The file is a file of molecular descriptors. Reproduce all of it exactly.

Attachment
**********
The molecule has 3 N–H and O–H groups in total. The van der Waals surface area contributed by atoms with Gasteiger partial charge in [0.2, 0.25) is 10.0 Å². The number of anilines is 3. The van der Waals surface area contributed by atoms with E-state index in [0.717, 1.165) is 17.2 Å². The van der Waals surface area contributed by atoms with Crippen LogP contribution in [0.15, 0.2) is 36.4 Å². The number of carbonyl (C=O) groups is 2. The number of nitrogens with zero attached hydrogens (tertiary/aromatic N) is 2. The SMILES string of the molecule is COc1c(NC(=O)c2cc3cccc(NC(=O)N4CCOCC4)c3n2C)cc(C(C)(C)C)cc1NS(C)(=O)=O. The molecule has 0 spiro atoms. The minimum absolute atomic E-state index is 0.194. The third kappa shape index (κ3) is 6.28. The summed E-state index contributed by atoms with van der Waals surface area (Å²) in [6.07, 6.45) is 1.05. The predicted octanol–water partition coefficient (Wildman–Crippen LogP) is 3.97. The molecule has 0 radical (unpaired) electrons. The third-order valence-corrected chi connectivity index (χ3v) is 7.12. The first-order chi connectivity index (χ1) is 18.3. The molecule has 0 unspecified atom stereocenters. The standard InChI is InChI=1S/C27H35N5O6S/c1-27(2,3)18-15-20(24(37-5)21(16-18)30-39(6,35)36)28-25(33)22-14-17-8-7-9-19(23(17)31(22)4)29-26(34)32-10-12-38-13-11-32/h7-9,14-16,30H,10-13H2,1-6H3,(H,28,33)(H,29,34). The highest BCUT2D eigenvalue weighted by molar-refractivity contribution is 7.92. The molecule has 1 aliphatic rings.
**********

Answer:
The molecule has 3 N–H and O–H groups in total. The van der Waals surface area contributed by atoms with Gasteiger partial charge in [0.2, 0.25) is 10.0 Å². The number of anilines is 3. The van der Waals surface area contributed by atoms with E-state index in [0.717, 1.165) is 17.2 Å². The van der Waals surface area contributed by atoms with Crippen LogP contribution in [0.15, 0.2) is 36.4 Å². The number of carbonyl (C=O) groups is 2. The number of nitrogens with zero attached hydrogens (tertiary/aromatic N) is 2. The SMILES string of the molecule is COc1c(NC(=O)c2cc3cccc(NC(=O)N4CCOCC4)c3n2C)cc(C(C)(C)C)cc1NS(C)(=O)=O. The molecule has 0 spiro atoms. The minimum absolute atomic E-state index is 0.194. The third kappa shape index (κ3) is 6.28. The summed E-state index contributed by atoms with van der Waals surface area (Å²) in [6.07, 6.45) is 1.05. The predicted octanol–water partition coefficient (Wildman–Crippen LogP) is 3.97. The molecule has 0 radical (unpaired) electrons. The third-order valence-corrected chi connectivity index (χ3v) is 7.12. The first-order chi connectivity index (χ1) is 18.3. The molecule has 0 unspecified atom stereocenters. The standard InChI is InChI=1S/C27H35N5O6S/c1-27(2,3)18-15-20(24(37-5)21(16-18)30-39(6,35)36)28-25(33)22-14-17-8-7-9-19(23(17)31(22)4)29-26(34)32-10-12-38-13-11-32/h7-9,14-16,30H,10-13H2,1-6H3,(H,28,33)(H,29,34). The highest BCUT2D eigenvalue weighted by molar-refractivity contribution is 7.92. The molecule has 1 aliphatic rings.